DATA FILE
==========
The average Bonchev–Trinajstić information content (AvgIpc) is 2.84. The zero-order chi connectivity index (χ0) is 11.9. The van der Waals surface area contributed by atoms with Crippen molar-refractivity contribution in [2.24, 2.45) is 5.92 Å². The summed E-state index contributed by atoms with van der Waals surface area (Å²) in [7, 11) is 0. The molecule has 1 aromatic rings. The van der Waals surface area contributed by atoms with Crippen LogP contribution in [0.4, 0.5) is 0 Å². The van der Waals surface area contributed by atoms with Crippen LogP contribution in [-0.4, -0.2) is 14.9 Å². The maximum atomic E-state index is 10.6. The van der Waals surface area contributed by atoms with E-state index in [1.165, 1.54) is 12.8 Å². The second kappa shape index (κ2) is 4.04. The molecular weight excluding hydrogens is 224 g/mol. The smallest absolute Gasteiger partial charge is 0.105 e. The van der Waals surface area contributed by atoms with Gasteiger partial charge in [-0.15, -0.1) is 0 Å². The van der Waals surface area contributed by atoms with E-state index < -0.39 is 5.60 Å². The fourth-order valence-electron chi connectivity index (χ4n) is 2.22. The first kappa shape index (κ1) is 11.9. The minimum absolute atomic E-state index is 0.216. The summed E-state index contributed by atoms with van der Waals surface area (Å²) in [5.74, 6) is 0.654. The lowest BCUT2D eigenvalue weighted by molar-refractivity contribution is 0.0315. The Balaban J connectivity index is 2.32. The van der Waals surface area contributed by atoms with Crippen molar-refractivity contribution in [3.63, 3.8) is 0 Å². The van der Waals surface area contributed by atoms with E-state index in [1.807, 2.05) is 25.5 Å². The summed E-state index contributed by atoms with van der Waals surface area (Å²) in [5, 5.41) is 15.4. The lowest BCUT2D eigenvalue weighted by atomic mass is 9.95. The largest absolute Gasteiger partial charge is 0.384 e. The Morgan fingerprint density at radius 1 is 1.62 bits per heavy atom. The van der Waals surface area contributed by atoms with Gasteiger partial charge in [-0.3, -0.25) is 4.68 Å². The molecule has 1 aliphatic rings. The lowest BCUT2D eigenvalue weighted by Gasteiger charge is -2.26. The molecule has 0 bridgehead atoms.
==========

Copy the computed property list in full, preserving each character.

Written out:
The average Bonchev–Trinajstić information content (AvgIpc) is 2.84. The zero-order chi connectivity index (χ0) is 11.9. The van der Waals surface area contributed by atoms with Crippen molar-refractivity contribution in [2.24, 2.45) is 5.92 Å². The summed E-state index contributed by atoms with van der Waals surface area (Å²) in [7, 11) is 0. The molecule has 1 aromatic rings. The van der Waals surface area contributed by atoms with Crippen LogP contribution in [0.4, 0.5) is 0 Å². The van der Waals surface area contributed by atoms with Crippen LogP contribution in [-0.4, -0.2) is 14.9 Å². The maximum atomic E-state index is 10.6. The van der Waals surface area contributed by atoms with E-state index in [1.165, 1.54) is 12.8 Å². The second kappa shape index (κ2) is 4.04. The molecular weight excluding hydrogens is 224 g/mol. The smallest absolute Gasteiger partial charge is 0.105 e. The van der Waals surface area contributed by atoms with Gasteiger partial charge in [-0.15, -0.1) is 0 Å². The van der Waals surface area contributed by atoms with E-state index < -0.39 is 5.60 Å². The fourth-order valence-electron chi connectivity index (χ4n) is 2.22. The first kappa shape index (κ1) is 11.9. The minimum absolute atomic E-state index is 0.216. The summed E-state index contributed by atoms with van der Waals surface area (Å²) in [5.74, 6) is 0.654. The lowest BCUT2D eigenvalue weighted by molar-refractivity contribution is 0.0315. The Balaban J connectivity index is 2.32. The van der Waals surface area contributed by atoms with Crippen molar-refractivity contribution in [3.63, 3.8) is 0 Å². The van der Waals surface area contributed by atoms with E-state index in [1.807, 2.05) is 25.5 Å². The summed E-state index contributed by atoms with van der Waals surface area (Å²) in [5, 5.41) is 15.4. The lowest BCUT2D eigenvalue weighted by atomic mass is 9.95. The largest absolute Gasteiger partial charge is 0.384 e. The Morgan fingerprint density at radius 1 is 1.62 bits per heavy atom. The van der Waals surface area contributed by atoms with Gasteiger partial charge in [-0.3, -0.25) is 4.68 Å². The molecule has 1 aliphatic rings. The lowest BCUT2D eigenvalue weighted by Gasteiger charge is -2.26. The molecule has 0 bridgehead atoms.